The dessert name of Om Ali, means ‘Ali’s mother’, has its own story. To make a long story short, not wanting to bore you with the detailed war history of Om Ali ….. Ali’s mother, was a powerful feminist of the 13th century Egypt. Her husband tried to cheat on her so she kills him and celebrates with distributing Om Ali dessert declaring her son Ali as successor. As ever, food is a much more than just the act of cooking and eating. Food is culture, history and the stories of a given people and time.
You could think of Om Ali as the Egyptian cousin of bread pudding. Same idea of soaking some type of bread with milk or cream and sugar, then baking it in the oven. Om Ali skips the eggs though, which makes it lighter in texture, looser and milkier as opposed to custardy. Instead of bread, it is traditionally made with baked puff pastry, phyllo or Egyptian flat bread combined with milk and nuts.
Om Ali has become a well loved and celebrated dessert all over the Middle East, being served at many big celebrations and events.
Instead of using the traditional nuts, raisins and coconut, I’m using the ‘Sahale Snack Mix’ which has a very similar blend in my Om Ali pudding.
OM Ali - Egyptian Bread Pudding
Allow puff pastry to thaw before using. Preheat oven to 400 F. Line a baking sheet with parchment paper.
Cut the puff pastry into squares & poke holes in each using a fork. Bake for about 15 minutes or until puffed & golden brown. Remove from oven & allow to cool.
In a saucepan, whisk together milk, sugar, spices & whipped topping powder. Allow to come to a gentle simmer; add the vanilla & heavy cream. Remove from heat.
Break the puff pastry into pieces & place half of them in either individual ramekins or an oven-proof baking dish. Sprinkle each with some of your fruit/nut blend, reserving a bit for topping. Cover with the other half of the pastry pieces.
Slowly add the milk mixture, one ladle at a time until the milk mixture fully covers the puff pastry. Allow to sit for 10 minutes, you'll notice that the puff pastry absorbs some of the milk. Add milk again until it covers the puff pastry.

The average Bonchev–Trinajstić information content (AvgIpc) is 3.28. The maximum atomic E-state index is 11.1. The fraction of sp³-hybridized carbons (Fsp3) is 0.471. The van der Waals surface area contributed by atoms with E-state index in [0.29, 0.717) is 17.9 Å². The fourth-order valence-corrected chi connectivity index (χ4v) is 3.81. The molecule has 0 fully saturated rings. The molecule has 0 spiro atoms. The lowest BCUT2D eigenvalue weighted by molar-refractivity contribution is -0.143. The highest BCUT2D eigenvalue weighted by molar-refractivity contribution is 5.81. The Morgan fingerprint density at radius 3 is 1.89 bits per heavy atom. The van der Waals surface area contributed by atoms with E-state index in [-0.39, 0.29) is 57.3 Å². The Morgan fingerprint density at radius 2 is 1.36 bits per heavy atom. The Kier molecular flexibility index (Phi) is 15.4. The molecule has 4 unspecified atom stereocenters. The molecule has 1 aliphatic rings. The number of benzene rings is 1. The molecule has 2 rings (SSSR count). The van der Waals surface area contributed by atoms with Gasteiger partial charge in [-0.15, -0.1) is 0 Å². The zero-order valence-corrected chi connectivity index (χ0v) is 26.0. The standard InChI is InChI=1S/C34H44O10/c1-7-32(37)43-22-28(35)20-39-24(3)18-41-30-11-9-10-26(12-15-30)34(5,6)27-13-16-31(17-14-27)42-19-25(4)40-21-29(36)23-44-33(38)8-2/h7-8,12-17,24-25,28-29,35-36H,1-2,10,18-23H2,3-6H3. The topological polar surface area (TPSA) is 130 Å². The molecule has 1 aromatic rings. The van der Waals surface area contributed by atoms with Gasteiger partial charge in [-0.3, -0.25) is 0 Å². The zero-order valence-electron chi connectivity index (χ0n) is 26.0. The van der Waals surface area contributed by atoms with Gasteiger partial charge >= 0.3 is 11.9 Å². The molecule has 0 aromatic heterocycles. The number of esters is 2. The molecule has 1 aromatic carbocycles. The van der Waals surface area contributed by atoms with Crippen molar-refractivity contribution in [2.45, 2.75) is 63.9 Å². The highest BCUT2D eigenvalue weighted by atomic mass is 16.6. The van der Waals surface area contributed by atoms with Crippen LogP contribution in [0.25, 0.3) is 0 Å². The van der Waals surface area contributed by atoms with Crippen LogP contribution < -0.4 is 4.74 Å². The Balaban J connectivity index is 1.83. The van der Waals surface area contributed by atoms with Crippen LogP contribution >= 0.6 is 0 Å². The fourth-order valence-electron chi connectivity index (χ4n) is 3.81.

Bake for 30 minutes at 350 F. then place under the broiler if you wish, for a couple of minutes to get a golden top. Serve warm or at room temperature.
- When baking is 90% done, sprinkle the rest of the fruit/nut mixture on top so they don't burn & taste bitter. It gives a nice eye appeal.
Pancakes for me, are not just a breakfast food. I could eat them at any time of day … hot or cold. Originally, pancakes were made from wheat flour, olive oil, honey and curdled milk. At one point in time, they were often flavored with rose water, various spices, sherry and apples.
The name ‘pancake’ became a standard name in the 19th century. Before that, they were often referenced as johnny cakes, journey cakes, buckwheat cakes, hoe cakes, griddle cakes and flapjacks. Most early North American pancakes were made with buckwheat or cornmeal.
Pancakes exist all throughout the world, but each culture has their own unique way of preparing them whether its for breakfast, lunch or dinner.
Avocado seems to be a trend that will ‘never’ die. This versatile fruit is found in guacamole, on toast, stuffed with fillings, etc., etc. Since I’m a lover of all things avocado, why not put them in pancakes?!